A Johns Islander recently requested readers’ favorite recipes for catfish, prepared any way.

And just this past week, someone asked me if there were fish in the pond behind my house. Yes, there are, including catfish.

But I don’t mess with them anymore. I’m afraid they will be too “muddy” tasting, and am better off sticking with storebought.

As I’ve noted here before, the catfish are mighty appetizing to the big birds of the Lowcountry —there’s a great blue heron that regularly dines at our pond. Which caused me to observe that catfish don’t seem very bright, or at least very aware.

They swim, apparently feeding, right up to the edge of the pond in shallow water and plain view, basically serving themselves at the heron’s table.

And a bird’s gotta eat.

At any rate, we have some tasty-sounding recipes from a couple of readers.

Sharon Cook of Charleston writes, “These catfish recipes were the result of a friend’s generosity after a fishing trip. I was up to my eyeballs in catfish, so I put some in the freezer and got creative with the rest. I am part cook and part mad scientist.”

Serves 8


1 pound catfish fillets

1 medium onion, finely diced

1 small red bell pepper, finely diced

1 teaspoon prepared yellow mustard

1 tablespoon mayonnaise

1/2 teaspoon Old Bay Seasoning

1 teaspoon granulated garlic

1 teaspoon salt

1 teaspoon pepper

21/2 cups buttery cracker crumbs

1 egg

For sauteing:

1/4 cup olive oil

2 tablespoons butter


Place catfish fillets in a saucepan with just enough water to cover. Bring to a boil and cook until fish flakes easily with a fork. Remove from burner, drain off water, and place catfish in a medium mixing bowl. Flake fillets with two forks. Stir in remaining ingredients. Form the mixture into 8 patties.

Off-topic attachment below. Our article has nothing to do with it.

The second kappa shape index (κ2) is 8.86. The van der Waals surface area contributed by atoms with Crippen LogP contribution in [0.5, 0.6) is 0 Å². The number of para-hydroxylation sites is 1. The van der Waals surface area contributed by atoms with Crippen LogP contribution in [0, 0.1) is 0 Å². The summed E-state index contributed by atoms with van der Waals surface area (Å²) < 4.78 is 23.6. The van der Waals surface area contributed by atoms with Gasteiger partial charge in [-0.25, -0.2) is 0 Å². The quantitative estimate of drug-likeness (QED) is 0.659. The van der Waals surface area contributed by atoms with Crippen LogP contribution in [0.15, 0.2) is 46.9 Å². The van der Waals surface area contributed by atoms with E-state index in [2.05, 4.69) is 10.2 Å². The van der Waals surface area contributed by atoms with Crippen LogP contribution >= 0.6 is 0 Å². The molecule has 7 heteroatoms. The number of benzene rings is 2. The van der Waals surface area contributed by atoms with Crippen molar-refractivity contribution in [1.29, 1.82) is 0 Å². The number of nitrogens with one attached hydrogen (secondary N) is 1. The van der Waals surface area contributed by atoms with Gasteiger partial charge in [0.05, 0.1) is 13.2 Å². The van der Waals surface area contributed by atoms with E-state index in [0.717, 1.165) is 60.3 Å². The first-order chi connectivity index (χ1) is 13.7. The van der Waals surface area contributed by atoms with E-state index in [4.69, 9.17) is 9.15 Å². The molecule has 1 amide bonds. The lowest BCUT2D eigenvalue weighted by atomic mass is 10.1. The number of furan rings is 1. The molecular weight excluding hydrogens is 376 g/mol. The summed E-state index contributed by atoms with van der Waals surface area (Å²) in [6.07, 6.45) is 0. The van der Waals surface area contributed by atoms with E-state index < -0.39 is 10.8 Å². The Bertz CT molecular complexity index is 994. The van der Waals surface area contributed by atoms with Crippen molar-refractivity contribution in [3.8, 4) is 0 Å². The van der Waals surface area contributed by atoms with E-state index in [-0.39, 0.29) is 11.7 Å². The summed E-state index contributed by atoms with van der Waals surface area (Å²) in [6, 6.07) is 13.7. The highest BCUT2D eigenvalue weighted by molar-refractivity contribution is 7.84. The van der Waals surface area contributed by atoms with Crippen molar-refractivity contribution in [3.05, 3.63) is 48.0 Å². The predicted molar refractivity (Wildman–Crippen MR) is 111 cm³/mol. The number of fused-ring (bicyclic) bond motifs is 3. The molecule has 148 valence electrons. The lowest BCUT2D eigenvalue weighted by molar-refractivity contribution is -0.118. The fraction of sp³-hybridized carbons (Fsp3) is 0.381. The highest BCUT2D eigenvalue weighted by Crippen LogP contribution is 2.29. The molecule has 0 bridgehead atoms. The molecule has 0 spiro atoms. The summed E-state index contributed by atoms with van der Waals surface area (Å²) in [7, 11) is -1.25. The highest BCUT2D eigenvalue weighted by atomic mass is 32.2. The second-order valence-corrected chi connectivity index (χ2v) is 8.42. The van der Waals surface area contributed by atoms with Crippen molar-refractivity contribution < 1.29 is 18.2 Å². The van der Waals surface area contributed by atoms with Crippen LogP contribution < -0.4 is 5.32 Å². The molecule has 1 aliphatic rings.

Heat the olive oil and butter in large electric skillet or frying pan on top of stove over medium-high heat. Once butter has melted, add patties and saute for about 3 to 5 minutes on each side until golden brown. Drain on paper towels and serve hot, or place on baking sheet and keep warm in 200-degree oven.

Serves 4


2 cups water

1 cup uncooked long-grain rice

1 pound catfish fillets

1 (16-ounce) can stewed tomatoes, with liquid

2 teaspoons dried minced onion

1 teaspoon chicken bouillon granules

1/2 teaspoon dried oregano

1/2 teaspoon granulated garlic

1 bay leaf

Hot pepper sauce to taste


In a small saucepan, bring the 2 cups of water to a boil. Stir in the rice and return to a boil. Reduce heat to simmer and cover with lid; simmer for 20 minutes or until the rice is tender and the water is absorbed.

Using a sharp knife, cut the catfish into 3/4-inch pieces and set aside. In a medium saucepan, combine the stewed tomatoes with juices, dried onions, bouillon granules, oregano, garlic, bay leaf and hot pepper sauce to taste; bring to a boil and stir in the catfish pieces. Cover and cook over medium heat 5 to 8 minutes or until the fish flakes easily with a fork and is opaque all the way through. Remove from heat. Take out bay leaf and discard.

Serve immediately over hot rice.

Serves 4